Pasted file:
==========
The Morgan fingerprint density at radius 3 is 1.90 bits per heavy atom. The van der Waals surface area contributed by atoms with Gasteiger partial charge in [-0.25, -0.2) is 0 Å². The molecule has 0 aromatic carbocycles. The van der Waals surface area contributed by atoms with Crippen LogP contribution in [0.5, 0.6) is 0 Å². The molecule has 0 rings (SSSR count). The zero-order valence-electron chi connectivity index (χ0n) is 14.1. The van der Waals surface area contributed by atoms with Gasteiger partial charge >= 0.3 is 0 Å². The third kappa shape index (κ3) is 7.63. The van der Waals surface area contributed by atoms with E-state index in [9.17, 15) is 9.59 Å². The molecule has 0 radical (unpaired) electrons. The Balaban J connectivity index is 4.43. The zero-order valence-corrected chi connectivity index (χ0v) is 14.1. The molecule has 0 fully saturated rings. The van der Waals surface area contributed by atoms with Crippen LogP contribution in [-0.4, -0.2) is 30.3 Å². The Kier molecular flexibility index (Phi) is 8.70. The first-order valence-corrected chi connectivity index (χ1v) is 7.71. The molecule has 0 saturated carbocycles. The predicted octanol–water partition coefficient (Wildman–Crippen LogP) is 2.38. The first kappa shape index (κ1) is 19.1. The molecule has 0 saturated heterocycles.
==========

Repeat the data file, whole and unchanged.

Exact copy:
The Morgan fingerprint density at radius 3 is 1.90 bits per heavy atom. The van der Waals surface area contributed by atoms with Gasteiger partial charge in [-0.25, -0.2) is 0 Å². The molecule has 0 aromatic carbocycles. The van der Waals surface area contributed by atoms with Crippen LogP contribution in [0.5, 0.6) is 0 Å². The molecule has 0 rings (SSSR count). The zero-order valence-electron chi connectivity index (χ0n) is 14.1. The van der Waals surface area contributed by atoms with Gasteiger partial charge >= 0.3 is 0 Å². The third kappa shape index (κ3) is 7.63. The van der Waals surface area contributed by atoms with E-state index in [9.17, 15) is 9.59 Å². The molecule has 0 radical (unpaired) electrons. The Balaban J connectivity index is 4.43. The zero-order valence-corrected chi connectivity index (χ0v) is 14.1. The molecule has 0 fully saturated rings. The van der Waals surface area contributed by atoms with Crippen LogP contribution in [-0.4, -0.2) is 30.3 Å². The Kier molecular flexibility index (Phi) is 8.70. The first-order valence-corrected chi connectivity index (χ1v) is 7.71. The molecule has 0 saturated carbocycles. The predicted octanol–water partition coefficient (Wildman–Crippen LogP) is 2.38. The first kappa shape index (κ1) is 19.1. The molecule has 0 saturated heterocycles.